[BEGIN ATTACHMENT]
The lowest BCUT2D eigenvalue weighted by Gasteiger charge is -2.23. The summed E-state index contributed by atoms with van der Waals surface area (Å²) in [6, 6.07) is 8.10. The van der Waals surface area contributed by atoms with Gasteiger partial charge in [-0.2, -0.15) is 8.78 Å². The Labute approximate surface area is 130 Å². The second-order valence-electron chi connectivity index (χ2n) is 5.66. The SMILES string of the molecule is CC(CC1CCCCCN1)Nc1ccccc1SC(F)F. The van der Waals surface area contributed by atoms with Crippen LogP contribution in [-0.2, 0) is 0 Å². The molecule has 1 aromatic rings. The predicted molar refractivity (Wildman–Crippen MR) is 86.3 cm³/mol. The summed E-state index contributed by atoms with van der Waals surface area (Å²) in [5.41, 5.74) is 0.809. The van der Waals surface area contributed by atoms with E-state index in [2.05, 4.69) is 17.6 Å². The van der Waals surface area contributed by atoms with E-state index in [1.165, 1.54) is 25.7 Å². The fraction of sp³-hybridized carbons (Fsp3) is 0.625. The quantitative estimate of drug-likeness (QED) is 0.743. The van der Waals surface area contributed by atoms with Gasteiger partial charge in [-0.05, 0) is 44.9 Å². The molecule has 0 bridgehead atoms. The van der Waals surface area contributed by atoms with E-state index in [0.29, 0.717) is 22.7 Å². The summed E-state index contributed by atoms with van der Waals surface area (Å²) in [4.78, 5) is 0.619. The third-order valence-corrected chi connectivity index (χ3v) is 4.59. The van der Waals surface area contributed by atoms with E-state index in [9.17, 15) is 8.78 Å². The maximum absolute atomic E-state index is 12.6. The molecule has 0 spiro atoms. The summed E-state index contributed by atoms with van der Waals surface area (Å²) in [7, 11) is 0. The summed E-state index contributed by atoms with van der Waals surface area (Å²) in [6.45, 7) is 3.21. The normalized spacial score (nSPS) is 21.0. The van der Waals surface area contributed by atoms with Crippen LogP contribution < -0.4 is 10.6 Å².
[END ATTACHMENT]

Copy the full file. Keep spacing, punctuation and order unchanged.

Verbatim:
The lowest BCUT2D eigenvalue weighted by Gasteiger charge is -2.23. The summed E-state index contributed by atoms with van der Waals surface area (Å²) in [6, 6.07) is 8.10. The van der Waals surface area contributed by atoms with Gasteiger partial charge in [-0.2, -0.15) is 8.78 Å². The Labute approximate surface area is 130 Å². The second-order valence-electron chi connectivity index (χ2n) is 5.66. The SMILES string of the molecule is CC(CC1CCCCCN1)Nc1ccccc1SC(F)F. The van der Waals surface area contributed by atoms with Crippen LogP contribution in [-0.2, 0) is 0 Å². The molecule has 1 aromatic rings. The predicted molar refractivity (Wildman–Crippen MR) is 86.3 cm³/mol. The summed E-state index contributed by atoms with van der Waals surface area (Å²) in [5.41, 5.74) is 0.809. The van der Waals surface area contributed by atoms with E-state index in [2.05, 4.69) is 17.6 Å². The van der Waals surface area contributed by atoms with E-state index in [1.165, 1.54) is 25.7 Å². The fraction of sp³-hybridized carbons (Fsp3) is 0.625. The quantitative estimate of drug-likeness (QED) is 0.743. The van der Waals surface area contributed by atoms with Gasteiger partial charge in [-0.05, 0) is 44.9 Å². The molecule has 0 bridgehead atoms. The van der Waals surface area contributed by atoms with E-state index in [0.29, 0.717) is 22.7 Å². The summed E-state index contributed by atoms with van der Waals surface area (Å²) in [4.78, 5) is 0.619. The third-order valence-corrected chi connectivity index (χ3v) is 4.59. The van der Waals surface area contributed by atoms with E-state index in [9.17, 15) is 8.78 Å². The maximum absolute atomic E-state index is 12.6. The molecule has 0 spiro atoms. The summed E-state index contributed by atoms with van der Waals surface area (Å²) in [7, 11) is 0. The summed E-state index contributed by atoms with van der Waals surface area (Å²) in [6.45, 7) is 3.21. The normalized spacial score (nSPS) is 21.0. The van der Waals surface area contributed by atoms with Crippen LogP contribution < -0.4 is 10.6 Å².